Because we are on the heels of another election, I was asked to tell my story – again – on a Zoom panel with other advocates and patients for healthcare security. This ask isn’t uncommon, not during legislative session or election season, or when policy comes up that, while important, will more than likely won’t change the minds of the people it is designed to sway. I hate to say it out loud, but I don’t have faith that it works even though I worked in healthcare advocacy for a couple of years, even though I testify, and write, and call, and put myself in front of policy directors and the media. My medical journey and all of its injustices feels like old hat. Lawmakers in committee seem to look right past me. Perhaps they remember my story from another session or another visit. Maybe they make quick assumptions based on my short hair, my woman-ness, my tattoos, my outsider-ness. I once watched a Republican Representative – cough, Greg Gianforte – squint his eyes in a sort-of-glare, talk right over me, and pivot his chair in the opposite direction. Maybe I was too gay looking for him. Just another liberal.
For Medicaid expansion, for Paid Leave, for expanding funding for cancer research, for closing a loophole on colorectal screening, for access to early detection, for Medicaid designation of cancer-related injuries, for insurance coverage for persons with pre-existing conditions, for domestic partner recognition, for healthcare debt… My god, now that I think about it I’ve been telling my story an awful lot.
Don’t you already know it? Do you really care to know the details? Have I been playing my sad-ass fiddle too long?
In conversation with a business community member the other day, we got on the topic of … oh, hell, I don’t know, but he timidly asked: do you mind telling me what kind of cancer it was? No, not at all, my shame mostly ran out from the last seven years of coming to terms with my body’s irreparable parts and responses. They took your bladder out!? They did – and I am enthusiastic about this part: they had me open for 8 hours while they cut 18 inches of my descending colon, quilted a cylindrical pouch and reconnected my urethra and ureters. It’s a work of art, really. And my scar is barely visible, the delicate hands of my surgeon putting me all back together after taking out what had to go to waste.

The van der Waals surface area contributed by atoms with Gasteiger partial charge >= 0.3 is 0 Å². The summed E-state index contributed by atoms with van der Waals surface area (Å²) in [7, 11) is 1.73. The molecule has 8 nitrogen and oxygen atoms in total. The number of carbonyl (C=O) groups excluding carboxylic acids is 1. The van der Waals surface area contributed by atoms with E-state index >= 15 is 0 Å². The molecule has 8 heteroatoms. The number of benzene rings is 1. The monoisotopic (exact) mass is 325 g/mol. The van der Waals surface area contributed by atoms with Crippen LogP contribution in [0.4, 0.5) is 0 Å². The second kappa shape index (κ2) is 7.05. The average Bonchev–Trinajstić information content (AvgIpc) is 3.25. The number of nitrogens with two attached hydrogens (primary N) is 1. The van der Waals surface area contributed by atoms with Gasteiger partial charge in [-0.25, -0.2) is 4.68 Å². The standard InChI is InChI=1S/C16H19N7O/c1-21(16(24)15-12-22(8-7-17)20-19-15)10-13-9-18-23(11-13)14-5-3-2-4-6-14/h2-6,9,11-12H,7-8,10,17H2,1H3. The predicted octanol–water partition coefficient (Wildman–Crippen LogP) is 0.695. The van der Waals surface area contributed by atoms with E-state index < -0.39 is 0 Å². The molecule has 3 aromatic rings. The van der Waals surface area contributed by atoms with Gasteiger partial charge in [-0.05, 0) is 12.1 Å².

Bladder, uterus, ovaries, lymph nodes. 42 lymph nodes. You only have 250-some. They took everything around the cancer that could be the next site. It was the best measure at the time. Even a year later things had changed. A year later they wouldn’t have had to take all of those nodes and perhaps I wouldn’t have this unhinged swelling in my legs and abdomen. Two years later and they would’ve kept the DNA from the tumor – they could’ve told me if it was genetic before I learned that I was poisoned.
Mayo clinic, collecting data like I told them they could, sends me a letter every year to ask if the cancer has returned and if anything has changed. Sometimes I think of that letter coming after I have died, and my spouse seeing it, maybe even opening it, and being assaulted again with
a wave of grief.
The first descriptor that came to mind was “flash-bang” of grief. We are through an uprising and this is a fragment of language I wouldn’t have used two years ago. Five years ago I would’ve been testifying in congressional offices to protect my access to healthcare. Seven years ago I wouldn’t be able to hold my urine, yet, a new language barrier between my brain and my body. Eight years ago today, I was on the back steps of my house, my feet bare on the cement with my phone pressed against my face, calling each of my parents, one after the other, delivering the results, crying into my hand as the leaves cast yellow towards the sky.